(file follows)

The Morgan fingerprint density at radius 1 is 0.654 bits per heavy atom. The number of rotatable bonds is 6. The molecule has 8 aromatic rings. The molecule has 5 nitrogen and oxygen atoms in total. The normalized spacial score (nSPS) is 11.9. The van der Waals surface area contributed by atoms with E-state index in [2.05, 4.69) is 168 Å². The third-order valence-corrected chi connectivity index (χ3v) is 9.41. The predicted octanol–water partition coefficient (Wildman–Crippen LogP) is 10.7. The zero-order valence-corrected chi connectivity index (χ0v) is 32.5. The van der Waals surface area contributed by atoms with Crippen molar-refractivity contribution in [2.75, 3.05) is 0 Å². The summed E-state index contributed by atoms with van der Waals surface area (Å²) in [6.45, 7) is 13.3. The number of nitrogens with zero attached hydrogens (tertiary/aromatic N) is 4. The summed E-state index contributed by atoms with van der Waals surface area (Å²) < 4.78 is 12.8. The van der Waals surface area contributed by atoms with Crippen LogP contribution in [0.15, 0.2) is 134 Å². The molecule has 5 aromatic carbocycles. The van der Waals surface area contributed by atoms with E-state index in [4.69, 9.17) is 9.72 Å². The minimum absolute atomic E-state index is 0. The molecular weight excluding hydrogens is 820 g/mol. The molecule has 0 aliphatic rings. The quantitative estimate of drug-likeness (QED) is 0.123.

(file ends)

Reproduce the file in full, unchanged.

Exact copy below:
The Morgan fingerprint density at radius 1 is 0.654 bits per heavy atom. The number of rotatable bonds is 6. The molecule has 8 aromatic rings. The molecule has 5 nitrogen and oxygen atoms in total. The normalized spacial score (nSPS) is 11.9. The van der Waals surface area contributed by atoms with E-state index in [2.05, 4.69) is 168 Å². The third-order valence-corrected chi connectivity index (χ3v) is 9.41. The predicted octanol–water partition coefficient (Wildman–Crippen LogP) is 10.7. The zero-order valence-corrected chi connectivity index (χ0v) is 32.5. The van der Waals surface area contributed by atoms with Crippen molar-refractivity contribution in [2.75, 3.05) is 0 Å². The summed E-state index contributed by atoms with van der Waals surface area (Å²) in [6.45, 7) is 13.3. The number of nitrogens with zero attached hydrogens (tertiary/aromatic N) is 4. The summed E-state index contributed by atoms with van der Waals surface area (Å²) < 4.78 is 12.8. The van der Waals surface area contributed by atoms with Crippen LogP contribution in [0.15, 0.2) is 134 Å². The molecule has 5 aromatic carbocycles. The van der Waals surface area contributed by atoms with E-state index in [4.69, 9.17) is 9.72 Å². The minimum absolute atomic E-state index is 0. The molecular weight excluding hydrogens is 820 g/mol. The molecule has 0 aliphatic rings. The quantitative estimate of drug-likeness (QED) is 0.123.